Operator

Your next question comes from the line of Scott Hamann with KeyBanc Capital Markets.

Scott W. Hamann - KeyBanc Capital Markets Inc., Research Division

Just in terms of the backlog, has the composition of the products in there changed dramatically over the last several quarters or even on a year-over-year basis?

P. James Debney

As you know, we don't disclose the mix or the breakdown of backlog. What we have done in the past is just give a little bit of color to it, and that's to say, as you can imagine, there are certain products that still remain in hotter demand than other products, such as the M&P Shield, the BODYGUARD 380, certain revolvers, 1911s and so on, but still, some of that -- those are still the hot products that you still see large chunks in our backlog.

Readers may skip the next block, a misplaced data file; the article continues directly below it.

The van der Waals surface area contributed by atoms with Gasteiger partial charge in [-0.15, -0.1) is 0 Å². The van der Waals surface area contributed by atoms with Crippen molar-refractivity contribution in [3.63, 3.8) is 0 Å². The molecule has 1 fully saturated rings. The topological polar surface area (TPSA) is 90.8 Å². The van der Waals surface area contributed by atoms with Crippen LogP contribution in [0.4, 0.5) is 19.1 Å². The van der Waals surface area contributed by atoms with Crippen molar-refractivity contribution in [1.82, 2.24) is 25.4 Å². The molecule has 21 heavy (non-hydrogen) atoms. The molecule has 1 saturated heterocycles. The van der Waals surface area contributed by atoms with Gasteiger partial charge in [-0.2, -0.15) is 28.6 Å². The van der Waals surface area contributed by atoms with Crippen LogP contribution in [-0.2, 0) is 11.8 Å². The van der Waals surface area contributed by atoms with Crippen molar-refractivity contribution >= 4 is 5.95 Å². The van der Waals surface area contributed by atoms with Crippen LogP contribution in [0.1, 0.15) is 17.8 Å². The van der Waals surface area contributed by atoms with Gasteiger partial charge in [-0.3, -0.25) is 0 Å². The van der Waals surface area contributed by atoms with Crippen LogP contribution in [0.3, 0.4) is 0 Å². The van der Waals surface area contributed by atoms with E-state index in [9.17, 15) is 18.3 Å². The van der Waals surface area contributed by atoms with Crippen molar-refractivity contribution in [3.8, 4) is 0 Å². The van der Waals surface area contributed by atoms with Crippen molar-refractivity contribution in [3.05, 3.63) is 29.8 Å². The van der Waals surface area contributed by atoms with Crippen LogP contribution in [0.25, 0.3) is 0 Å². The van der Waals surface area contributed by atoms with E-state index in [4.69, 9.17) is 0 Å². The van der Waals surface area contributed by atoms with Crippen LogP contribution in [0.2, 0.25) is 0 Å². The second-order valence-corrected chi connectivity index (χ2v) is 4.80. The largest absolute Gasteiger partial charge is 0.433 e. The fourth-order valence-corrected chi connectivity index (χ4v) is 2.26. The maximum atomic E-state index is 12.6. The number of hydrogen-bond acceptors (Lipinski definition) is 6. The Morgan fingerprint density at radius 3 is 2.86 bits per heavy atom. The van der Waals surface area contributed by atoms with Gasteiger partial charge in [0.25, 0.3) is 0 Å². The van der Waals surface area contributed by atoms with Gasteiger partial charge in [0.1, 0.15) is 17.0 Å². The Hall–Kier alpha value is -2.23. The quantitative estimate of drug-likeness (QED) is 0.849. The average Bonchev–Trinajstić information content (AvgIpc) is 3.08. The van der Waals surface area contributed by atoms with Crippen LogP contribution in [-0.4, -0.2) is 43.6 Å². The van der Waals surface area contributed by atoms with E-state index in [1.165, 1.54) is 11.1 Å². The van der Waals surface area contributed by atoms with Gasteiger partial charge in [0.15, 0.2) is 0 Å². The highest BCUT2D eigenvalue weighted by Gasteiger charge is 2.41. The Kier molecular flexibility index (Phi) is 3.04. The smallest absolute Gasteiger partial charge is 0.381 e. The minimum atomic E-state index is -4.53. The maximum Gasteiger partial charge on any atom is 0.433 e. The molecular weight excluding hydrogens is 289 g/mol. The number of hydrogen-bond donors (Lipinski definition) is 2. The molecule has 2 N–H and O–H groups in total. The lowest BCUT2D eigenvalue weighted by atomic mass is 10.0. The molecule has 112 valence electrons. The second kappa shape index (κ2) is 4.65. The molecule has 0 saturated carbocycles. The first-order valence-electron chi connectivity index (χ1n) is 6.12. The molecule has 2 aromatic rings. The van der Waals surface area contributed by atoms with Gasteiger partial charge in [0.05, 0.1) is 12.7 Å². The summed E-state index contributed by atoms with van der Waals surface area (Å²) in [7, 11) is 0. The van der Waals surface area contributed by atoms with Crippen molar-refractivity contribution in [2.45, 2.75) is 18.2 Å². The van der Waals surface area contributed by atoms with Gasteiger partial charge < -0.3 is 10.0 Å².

Scott W. Hamann - KeyBanc Capital Markets Inc., Research Division

Okay. And in terms of the capacity that you have, where are some of the big bottlenecks that you're encountering along the process? Is it really on getting the products in supply chain?

P. James Debney

Let's say the bottlenecks are fairly well-balanced throughout the whole process, throughout the whole supply chain. I would say, the only area where there isn't a bottleneck is in assembly, which Jeff referred to earlier, because that's simply an assembly process. As you know, where core competency is in terms of manufacturing is precision-cutting of metal and another one is molding of plastic components. So I would say that, again, go back to the fact, whatever we're going and whatever our vendors are doing, it's fairly balanced in terms of bottlenecks.